I Am Grateful My Community Raised Me to Be an Unapologetic Black Girl

by Gina Torres

My journey to becoming an Unapologetic Black Girl began with my upbringing. I was born in the late 1960’s to Black parents who were grew up in the northern United States. It was towards the end of the the Civil Rights Movement. I drank in “Black Power!” and “Black is Beautiful!” with my mother’s milk; I threw up the Black Power fist before I could speak. I believed it. I believed my mother’s creamy brown skin was beautiful (it still is). I believed my own beige skin was beautiful, because I was taught shades all across the spectrum of Blackness were—and are—beautiful.

I remember when Black people were rarely represented on television or in print. And when we were, we were limited to background roles. Thus, the black community did exactly what allowed us to survive: we created our own standards of beauty. Because of this, I didn’t grow up wishing for white skin and blonde hair. Those things were incomprehensible to me. Sure, I saw attractive white people here or there, but they had nothing to do with me. I could dispassionately admire their physical appearance without coveting it for myself. Instead, my standards of beauty were culled from the diverse group of sophisticated Black beauties that included my mother, her peers, my aunts, the women in my neighborhood, and those who populated the covers of Ebony and Jet. Lena Horne, Diahann Carroll, Ruby Dee, Cicely Tyson, Denise Nicholas, Leslie Uggams, Diana Ross, Pam Grier, Paula Kelly, Lonette Mckee, Jayne Kennedy, Chaka Khan, Telma Hopkins, Debbie Allen, Phylicia Reshād were many of the examples I saw of Black beauty.

I longed to have figure like my Aunt Sharon, Pam Grier, or Jayne Kennedy; not Farrah Fawcett or Bo Derek. I wasn’t moved by Derek’s cultural appropriation of cornrows in the movie “10,” which many people then attributed to her—despite the fact that the intricate braiding style had been a staple in the black community. I sported the style a full two years before the movie came out.

Growing up, mother insisted that my siblings and I speak using correct pronunciation and grammar. She recognized that how we communicated shaped the perceptions of those who interacted with us. While we were around our friends we could speak in a more relaxed way, but when in school, speaking with adults, or answering the phone we were expected to use standard English. This set the foundation for my love and respect of words and their power.

The predominantly Black working class community I grew up in also affirmed my blackness. The Black teachers at schools made sure there was no lack of culturally enriching experiences. Accomplished leaders like Carl and Louis Stokes, legendary Ohio politicians, spoke frequently at our schools. The Bethune Cookman Choir sang. We wore dashikis, and performed African dances and Swahili songs. We were told often that we were “somebody.” As little kids, we laughed and rolled our eyes when we heard this. At the time, we did not understand our community was fortifying us against the systems of power that so often seek to destroy us Black people in the United States.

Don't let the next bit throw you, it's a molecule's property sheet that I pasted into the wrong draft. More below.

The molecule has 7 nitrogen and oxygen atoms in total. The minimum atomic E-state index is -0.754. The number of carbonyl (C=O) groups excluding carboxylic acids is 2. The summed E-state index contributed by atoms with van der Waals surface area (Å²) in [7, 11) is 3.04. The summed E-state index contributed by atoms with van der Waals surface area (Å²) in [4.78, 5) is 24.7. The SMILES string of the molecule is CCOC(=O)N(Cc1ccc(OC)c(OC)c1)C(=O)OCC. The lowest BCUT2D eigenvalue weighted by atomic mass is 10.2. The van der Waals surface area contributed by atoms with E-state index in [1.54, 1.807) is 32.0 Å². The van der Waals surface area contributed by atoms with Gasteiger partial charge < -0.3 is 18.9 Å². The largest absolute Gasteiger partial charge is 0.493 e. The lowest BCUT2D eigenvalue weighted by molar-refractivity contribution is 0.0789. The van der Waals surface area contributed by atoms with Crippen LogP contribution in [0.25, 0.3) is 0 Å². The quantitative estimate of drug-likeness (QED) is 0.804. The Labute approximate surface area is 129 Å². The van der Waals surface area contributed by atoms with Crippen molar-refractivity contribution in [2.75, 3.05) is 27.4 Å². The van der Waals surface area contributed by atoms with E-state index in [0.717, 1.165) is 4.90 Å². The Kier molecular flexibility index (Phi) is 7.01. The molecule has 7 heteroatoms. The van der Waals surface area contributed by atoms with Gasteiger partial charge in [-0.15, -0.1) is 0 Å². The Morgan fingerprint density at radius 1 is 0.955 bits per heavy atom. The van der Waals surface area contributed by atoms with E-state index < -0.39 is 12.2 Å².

My upbringing allowed me to have distance from whiteness. I could view the white majority in a way that didn’t diminish who I was as a black person. I didn’t feel that white people were superior or more beautiful or more of anything compared to Black people. Later, I was able to attend a predominantly white college and sit in the front row with confidence. I raised my hand and engaged with my professors. Even now, I still work and live predominantly among white people. This hasn’t eroded my sense of self as a Black person.

The recent events in our country—the high profile civil rights violations and the overall disrespect and devaluing our lives as human beings—underscores the why we must look the past for guidance. Our elders have gone before us and survived. We must learn from their lessons. Our children have to find strength in our communities. We have to give them unwavering faith in their abilities, in their Blackness.

Black is beautiful. Black is smart. Black is strength. Black lives matter. We must live unapologetically black.

Photo: Shutterstock

Follow Gina on Twitter @geeshouse. Gina’s short story, “The ‘What If?’ Game” appears in The Dating Game: Short stories about the Search for Mr. Right.

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